January 16, 2014
Drug Enforcement Administration (DEA) Special Agent in Charge Doug Coleman announced today that the U.S. Department of the Treasury’s Office of Foreign Assets Control (OFAC) reported the designation of Jose Guadalupe Tapia Quintero, a Culiacan, Sinaloa, Mexico based senior lieutenant of the Sinaloa Cartel. Jose Guadalupe Tapia Quintero was designated for his role in the drug trafficking activities of Ismael “Mayo” Zambada Garcia and for playing a significant role in international drug trafficking.
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“DEA and its OFAC partners will not allow these dangerous cartels and their associates to exploit the U.S. financial system,” said DEA Special Agent in Charge Doug Coleman. “We’re relentlessly following the financial trail to deprive these traffickers of their assets, draining the lifeblood from their criminal enterprises.”
Tapia Quintero oversees the transportation of cocaine and marijuana for the Zambada Garcia drug trafficking organization and is responsible for coordinating the purchase and transportation of cocaine and methamphetamine from Sinaloa into the U.S., specifically Arizona and California, on a monthly basis.
Tapia Quintero also transports methamphetamine on behalf of a drug trafficking cell affiliated with Joaquin “Chapo” Guzman Loera from Sinaloa to Tijuana, Baja California via tractor trailers. The President identified Joaquin Guzman Loera, Ismael Zambada Garcia, and the Sinaloa Cartel as significant foreign narcotics traffickers pursuant to the Kingpin Act in 2001, 2002 and 2009, respectively.
Pursuant to the Foreign Narcotics Kingpin Designation Act (Kingpin Act), this designation generally prohibits U.S. persons from conducting financial or commercial transactions with Tapia Quintero, and also freezes any assets he may have under U.S. jurisdiction.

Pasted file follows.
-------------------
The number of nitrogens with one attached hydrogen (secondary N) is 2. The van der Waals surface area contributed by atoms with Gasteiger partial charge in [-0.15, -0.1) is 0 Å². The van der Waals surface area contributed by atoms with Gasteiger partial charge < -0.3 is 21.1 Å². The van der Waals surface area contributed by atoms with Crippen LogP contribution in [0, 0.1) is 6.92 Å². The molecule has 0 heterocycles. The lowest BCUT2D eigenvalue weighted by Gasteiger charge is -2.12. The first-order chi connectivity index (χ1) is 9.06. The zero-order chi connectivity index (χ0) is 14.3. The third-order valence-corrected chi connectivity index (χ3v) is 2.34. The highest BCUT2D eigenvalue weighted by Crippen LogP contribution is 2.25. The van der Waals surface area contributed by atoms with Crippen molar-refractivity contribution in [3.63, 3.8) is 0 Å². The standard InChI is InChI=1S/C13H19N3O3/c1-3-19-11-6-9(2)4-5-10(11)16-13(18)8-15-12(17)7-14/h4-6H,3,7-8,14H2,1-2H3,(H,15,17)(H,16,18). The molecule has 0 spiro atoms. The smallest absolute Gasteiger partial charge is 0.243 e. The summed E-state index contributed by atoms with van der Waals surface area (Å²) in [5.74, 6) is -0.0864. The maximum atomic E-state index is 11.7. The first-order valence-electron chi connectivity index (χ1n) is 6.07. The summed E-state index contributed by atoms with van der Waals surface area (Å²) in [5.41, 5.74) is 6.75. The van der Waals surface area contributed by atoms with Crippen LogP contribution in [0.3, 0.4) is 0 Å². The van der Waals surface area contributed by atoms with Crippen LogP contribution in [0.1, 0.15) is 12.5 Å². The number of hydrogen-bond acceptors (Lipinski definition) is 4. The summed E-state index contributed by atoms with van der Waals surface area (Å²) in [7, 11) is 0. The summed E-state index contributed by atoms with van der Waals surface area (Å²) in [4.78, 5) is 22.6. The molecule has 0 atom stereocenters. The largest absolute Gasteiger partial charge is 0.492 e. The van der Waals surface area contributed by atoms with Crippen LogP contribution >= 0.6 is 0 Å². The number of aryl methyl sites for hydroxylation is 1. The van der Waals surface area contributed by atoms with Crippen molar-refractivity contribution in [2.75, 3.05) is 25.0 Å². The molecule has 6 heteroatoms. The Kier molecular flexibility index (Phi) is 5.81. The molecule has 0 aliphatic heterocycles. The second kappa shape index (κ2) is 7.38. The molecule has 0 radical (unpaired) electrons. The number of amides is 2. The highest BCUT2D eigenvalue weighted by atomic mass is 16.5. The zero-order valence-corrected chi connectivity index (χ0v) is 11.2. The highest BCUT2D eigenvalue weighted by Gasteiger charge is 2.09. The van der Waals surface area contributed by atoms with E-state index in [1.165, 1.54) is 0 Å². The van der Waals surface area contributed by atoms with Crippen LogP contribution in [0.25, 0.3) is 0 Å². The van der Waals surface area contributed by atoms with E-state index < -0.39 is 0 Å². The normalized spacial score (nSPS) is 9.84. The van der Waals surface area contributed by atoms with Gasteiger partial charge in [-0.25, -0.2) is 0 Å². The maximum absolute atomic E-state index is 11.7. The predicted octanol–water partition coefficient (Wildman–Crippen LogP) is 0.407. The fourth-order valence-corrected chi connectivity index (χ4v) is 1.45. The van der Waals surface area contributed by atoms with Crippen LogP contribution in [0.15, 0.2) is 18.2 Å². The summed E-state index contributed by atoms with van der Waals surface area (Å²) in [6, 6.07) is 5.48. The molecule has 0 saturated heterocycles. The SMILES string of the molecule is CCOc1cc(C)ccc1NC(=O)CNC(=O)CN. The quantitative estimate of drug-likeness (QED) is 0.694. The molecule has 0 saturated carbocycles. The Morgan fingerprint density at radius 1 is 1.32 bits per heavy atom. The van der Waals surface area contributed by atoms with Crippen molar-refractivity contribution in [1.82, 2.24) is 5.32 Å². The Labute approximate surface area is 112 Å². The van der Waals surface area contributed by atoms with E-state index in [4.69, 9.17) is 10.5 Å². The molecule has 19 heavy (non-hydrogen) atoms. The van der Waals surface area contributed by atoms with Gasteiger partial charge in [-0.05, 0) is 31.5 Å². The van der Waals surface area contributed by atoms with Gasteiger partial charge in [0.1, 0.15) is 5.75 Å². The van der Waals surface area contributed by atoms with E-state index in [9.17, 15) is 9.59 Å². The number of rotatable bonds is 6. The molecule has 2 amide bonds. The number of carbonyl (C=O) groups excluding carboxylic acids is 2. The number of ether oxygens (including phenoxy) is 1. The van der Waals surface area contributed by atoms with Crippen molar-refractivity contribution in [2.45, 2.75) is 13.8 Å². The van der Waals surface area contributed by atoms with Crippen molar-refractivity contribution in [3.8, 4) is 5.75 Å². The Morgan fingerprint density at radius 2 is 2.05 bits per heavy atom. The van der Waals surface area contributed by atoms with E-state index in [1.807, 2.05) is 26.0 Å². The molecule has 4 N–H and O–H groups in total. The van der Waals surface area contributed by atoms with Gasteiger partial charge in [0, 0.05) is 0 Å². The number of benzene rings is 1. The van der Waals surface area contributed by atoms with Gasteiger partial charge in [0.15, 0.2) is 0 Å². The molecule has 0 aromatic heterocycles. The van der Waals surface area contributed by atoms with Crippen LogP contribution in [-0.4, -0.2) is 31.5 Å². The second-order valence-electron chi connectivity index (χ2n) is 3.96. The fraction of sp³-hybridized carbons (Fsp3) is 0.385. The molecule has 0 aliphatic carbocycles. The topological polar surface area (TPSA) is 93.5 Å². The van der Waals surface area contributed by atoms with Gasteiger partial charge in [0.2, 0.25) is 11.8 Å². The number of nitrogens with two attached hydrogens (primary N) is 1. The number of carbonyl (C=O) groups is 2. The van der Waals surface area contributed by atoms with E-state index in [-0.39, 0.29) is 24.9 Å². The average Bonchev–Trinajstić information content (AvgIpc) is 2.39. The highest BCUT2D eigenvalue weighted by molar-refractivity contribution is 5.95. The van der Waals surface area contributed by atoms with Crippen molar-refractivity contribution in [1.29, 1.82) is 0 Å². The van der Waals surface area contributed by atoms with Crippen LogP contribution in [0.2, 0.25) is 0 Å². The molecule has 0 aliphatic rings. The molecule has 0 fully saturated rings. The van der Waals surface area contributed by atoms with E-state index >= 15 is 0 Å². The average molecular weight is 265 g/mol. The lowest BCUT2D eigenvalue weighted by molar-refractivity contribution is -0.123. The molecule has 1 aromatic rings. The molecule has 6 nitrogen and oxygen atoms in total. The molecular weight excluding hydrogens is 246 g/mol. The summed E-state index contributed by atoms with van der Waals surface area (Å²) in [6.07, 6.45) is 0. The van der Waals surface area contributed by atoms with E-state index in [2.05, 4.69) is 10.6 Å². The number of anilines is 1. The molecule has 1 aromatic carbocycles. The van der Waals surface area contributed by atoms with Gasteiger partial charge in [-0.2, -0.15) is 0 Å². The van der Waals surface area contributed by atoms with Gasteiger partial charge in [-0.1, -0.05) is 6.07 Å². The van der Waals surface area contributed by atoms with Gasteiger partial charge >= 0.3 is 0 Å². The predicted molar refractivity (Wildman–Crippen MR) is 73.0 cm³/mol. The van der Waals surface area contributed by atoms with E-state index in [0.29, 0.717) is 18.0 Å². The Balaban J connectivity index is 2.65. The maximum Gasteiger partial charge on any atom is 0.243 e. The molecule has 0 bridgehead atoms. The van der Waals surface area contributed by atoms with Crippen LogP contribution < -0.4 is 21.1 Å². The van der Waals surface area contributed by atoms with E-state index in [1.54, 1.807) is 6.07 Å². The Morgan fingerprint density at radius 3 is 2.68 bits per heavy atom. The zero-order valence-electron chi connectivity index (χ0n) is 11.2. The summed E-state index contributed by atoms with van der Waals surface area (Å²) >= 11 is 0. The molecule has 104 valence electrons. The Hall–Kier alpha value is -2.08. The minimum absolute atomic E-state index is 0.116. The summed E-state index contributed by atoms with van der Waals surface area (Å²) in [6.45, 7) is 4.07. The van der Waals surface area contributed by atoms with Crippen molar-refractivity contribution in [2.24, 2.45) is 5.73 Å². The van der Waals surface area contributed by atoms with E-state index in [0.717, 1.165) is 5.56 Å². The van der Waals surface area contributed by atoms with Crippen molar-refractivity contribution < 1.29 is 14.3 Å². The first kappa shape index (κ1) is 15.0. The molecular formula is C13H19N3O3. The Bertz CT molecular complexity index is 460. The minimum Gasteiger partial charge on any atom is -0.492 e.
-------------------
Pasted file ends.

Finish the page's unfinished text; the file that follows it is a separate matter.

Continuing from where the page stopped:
“We will continue to target all aspects of the narcotics trade,” said Treasury’s Director of the Office of Foreign Assets Control (OFAC) Adam J. Szubin. “Our actions will focus on their financial nerve points as well as the underlying logistics which are essential to their day to day operations such as the transportation network that we are taking action against today.”
Today’s action would not have been possible without the support of the Drug Enforcement Administration (DEA), specifically the Phoenix Field Division, and the multi-agency OCDETF Strike Force.
Since June 2000, the President has identified 103 drug kingpins, and OFAC has designated more than 1300 entities and individuals, pursuant to the Kingpin Act. Penalties for violations of the Kingpin Act range from civil penalties of up to $1.075 million per violation to more severe criminal penalties. Criminal penalties for corporate officers may include up to 30 years in prison and fines up to $5 million. Criminal fines for corporations may reach $10 million. Other individuals could face up to 10 years in prison and fines pursuant to Title 18 of the United States Code for criminal violations of the Kingpin Act.